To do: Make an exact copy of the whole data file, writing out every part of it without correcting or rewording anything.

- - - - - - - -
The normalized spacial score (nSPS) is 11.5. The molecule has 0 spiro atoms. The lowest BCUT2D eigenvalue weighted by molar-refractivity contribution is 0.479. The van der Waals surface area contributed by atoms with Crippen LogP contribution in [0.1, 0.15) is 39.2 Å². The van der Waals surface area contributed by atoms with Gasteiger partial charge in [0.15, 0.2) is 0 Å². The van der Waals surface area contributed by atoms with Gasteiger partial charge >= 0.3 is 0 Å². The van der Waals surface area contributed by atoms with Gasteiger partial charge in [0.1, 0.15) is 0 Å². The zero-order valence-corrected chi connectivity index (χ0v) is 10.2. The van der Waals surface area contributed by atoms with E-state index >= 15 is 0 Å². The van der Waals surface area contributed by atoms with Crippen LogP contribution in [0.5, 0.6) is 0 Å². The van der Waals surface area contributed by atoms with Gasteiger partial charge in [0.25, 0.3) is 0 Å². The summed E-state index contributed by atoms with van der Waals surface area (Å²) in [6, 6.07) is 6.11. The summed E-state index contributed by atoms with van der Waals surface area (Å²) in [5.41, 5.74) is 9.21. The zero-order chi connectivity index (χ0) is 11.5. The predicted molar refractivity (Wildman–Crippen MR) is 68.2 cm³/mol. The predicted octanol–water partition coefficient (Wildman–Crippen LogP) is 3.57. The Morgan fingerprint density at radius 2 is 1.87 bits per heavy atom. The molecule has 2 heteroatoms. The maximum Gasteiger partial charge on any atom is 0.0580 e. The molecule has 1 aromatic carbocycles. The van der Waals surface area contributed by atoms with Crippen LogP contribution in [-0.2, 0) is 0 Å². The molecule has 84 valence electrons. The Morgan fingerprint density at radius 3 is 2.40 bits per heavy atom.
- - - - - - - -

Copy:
The normalized spacial score (nSPS) is 11.5. The molecule has 0 spiro atoms. The lowest BCUT2D eigenvalue weighted by molar-refractivity contribution is 0.479. The van der Waals surface area contributed by atoms with Crippen LogP contribution in [0.1, 0.15) is 39.2 Å². The van der Waals surface area contributed by atoms with Gasteiger partial charge in [0.15, 0.2) is 0 Å². The van der Waals surface area contributed by atoms with Gasteiger partial charge >= 0.3 is 0 Å². The van der Waals surface area contributed by atoms with Gasteiger partial charge in [0.1, 0.15) is 0 Å². The zero-order valence-corrected chi connectivity index (χ0v) is 10.2. The van der Waals surface area contributed by atoms with E-state index >= 15 is 0 Å². The van der Waals surface area contributed by atoms with Crippen LogP contribution in [0.5, 0.6) is 0 Å². The van der Waals surface area contributed by atoms with Gasteiger partial charge in [0.25, 0.3) is 0 Å². The summed E-state index contributed by atoms with van der Waals surface area (Å²) in [6, 6.07) is 6.11. The summed E-state index contributed by atoms with van der Waals surface area (Å²) in [5.41, 5.74) is 9.21. The zero-order chi connectivity index (χ0) is 11.5. The predicted molar refractivity (Wildman–Crippen MR) is 68.2 cm³/mol. The predicted octanol–water partition coefficient (Wildman–Crippen LogP) is 3.57. The Morgan fingerprint density at radius 2 is 1.87 bits per heavy atom. The molecule has 2 heteroatoms. The maximum Gasteiger partial charge on any atom is 0.0580 e. The molecule has 1 aromatic carbocycles. The van der Waals surface area contributed by atoms with Crippen LogP contribution in [-0.2, 0) is 0 Å². The molecule has 84 valence electrons. The Morgan fingerprint density at radius 3 is 2.40 bits per heavy atom.